The identifiers are listed on the left side, and their connection status on the right side. Since there are two devices visible to adb, it cannot automatically pick a default device. All of your commands will have to be sent using the -s flag along with a device identifier. We already declared the Android Wear watch would be on port 4444, so it's identifier appears as localhost:4444. For example, if we want to open a shell, the command will look something like this:
adb -s localhost:4444 shell
Sometimes you want to snap a shot of what your device is showing you at a given moment. Unfortunately, the current run of Android Wear devices lack a convenient method for taking a screenshot. Until a better solution can be worked out, <cough>already on it<cough>, we have to rely on adb to fill the gap. Taking screenshots with adb requires debugging to be turned on and a connection to a computer through Bluetooth or USB.
From a terminal, enter the command:
adb shell screencap -p /sdcard/DCIM/screenshots/screenshot1.png
Reminder: change the file name for each screenshot.
The path can be set to any location you prefer, but the filename should be changed for each screenshot. If a filename already exists, it will be overwritten without warning. Also, if more than one device is attached, you'll have to use the -s flag to tell adb which device should be taking the screenshot.
Once you're done collecting screens, use adb pull to copy them over to your computer.
adb pull /sdcard/DCIM/screenshots/screenshot1.png
-or, to copy all of them at once-
adb pull /sdcard/DCIM/screenshots/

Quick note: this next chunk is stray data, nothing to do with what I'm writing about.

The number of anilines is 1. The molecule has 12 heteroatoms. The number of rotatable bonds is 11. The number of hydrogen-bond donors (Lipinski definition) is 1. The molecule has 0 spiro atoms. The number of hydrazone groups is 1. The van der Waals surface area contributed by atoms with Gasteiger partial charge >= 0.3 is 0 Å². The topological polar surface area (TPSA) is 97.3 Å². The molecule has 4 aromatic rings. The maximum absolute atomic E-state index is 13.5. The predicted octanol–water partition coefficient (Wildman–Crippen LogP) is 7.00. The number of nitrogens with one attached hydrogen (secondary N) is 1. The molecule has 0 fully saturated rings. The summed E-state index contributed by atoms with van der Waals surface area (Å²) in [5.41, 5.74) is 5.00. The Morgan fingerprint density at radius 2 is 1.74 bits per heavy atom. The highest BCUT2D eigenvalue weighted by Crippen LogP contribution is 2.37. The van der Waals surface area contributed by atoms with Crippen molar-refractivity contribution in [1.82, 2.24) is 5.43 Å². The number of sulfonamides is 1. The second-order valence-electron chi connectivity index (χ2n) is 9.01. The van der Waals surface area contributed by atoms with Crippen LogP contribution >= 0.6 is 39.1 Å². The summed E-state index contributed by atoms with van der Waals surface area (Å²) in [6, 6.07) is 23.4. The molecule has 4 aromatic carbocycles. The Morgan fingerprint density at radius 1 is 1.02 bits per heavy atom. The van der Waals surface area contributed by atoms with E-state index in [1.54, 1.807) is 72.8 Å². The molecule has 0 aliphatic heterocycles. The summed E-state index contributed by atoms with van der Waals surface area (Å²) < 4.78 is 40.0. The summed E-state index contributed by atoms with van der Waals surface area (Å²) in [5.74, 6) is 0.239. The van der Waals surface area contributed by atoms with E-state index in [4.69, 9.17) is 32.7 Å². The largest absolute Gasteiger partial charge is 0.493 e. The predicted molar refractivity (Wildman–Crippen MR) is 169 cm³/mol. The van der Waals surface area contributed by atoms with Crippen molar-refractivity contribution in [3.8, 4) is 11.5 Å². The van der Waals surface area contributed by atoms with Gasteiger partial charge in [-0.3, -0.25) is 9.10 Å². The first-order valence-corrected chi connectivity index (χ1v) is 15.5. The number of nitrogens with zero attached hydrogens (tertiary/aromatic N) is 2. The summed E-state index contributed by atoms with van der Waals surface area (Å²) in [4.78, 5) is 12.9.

Welp, it's time to talk about voiding your warranty. If that's not your cup of tea, this is probably a good place to stop. It's possible to do some real damage with most of the things you would do from this point forward. You've been warned.
Bootloader / Fastboot
If modding your Android Wear wristwatch is more your speed, it's time to start poking around the device internals. The first step is to get into the bootloader, also known as fastboot mode. The lack of physical buttons necessitates a few different methods for accessing the bootloader than we're familiar with on most handsets and tablets, but it's not that much different.
Method 1 - Swipe
This is probably the fastest and easiest way to reach fastboot mode. All you have to do is start (or restart) the watch and look for the OEM logo during boot up. While the logo is showing, and before the screen dims, swipe your finger from the top-left corner across to the bottom-right corner. If you're using a Samsung Gear Live, you'll also have to hold down the power button on the front. If executed correctly, you should be looking at your bootloader.
(Working on the video now)
Method 2 - Command Line
In some instances, it might be more convenient to use the command line if you happen to be at your computer and already have a terminal window open and ready to go. As long as debug mode is enabled and the watch is connected, just enter:
adb reboot bootloader
Both devices provide touch-enabled bootloaders. The LG G Watch places three on-screen buttons across the bottom. There are left and right arrows on either side to cycle through different actions (shown in red near the top of the screen). The commands are: Start, Power Off, Recovery Mode, and Restart Bootloader. Tap the arrows until the correct command is shown, then tap the circle in the center to perform the action. The Samsung Gear Live offers the same options, but you have to swipe downward to change your selection, and swipe to the right to activate it.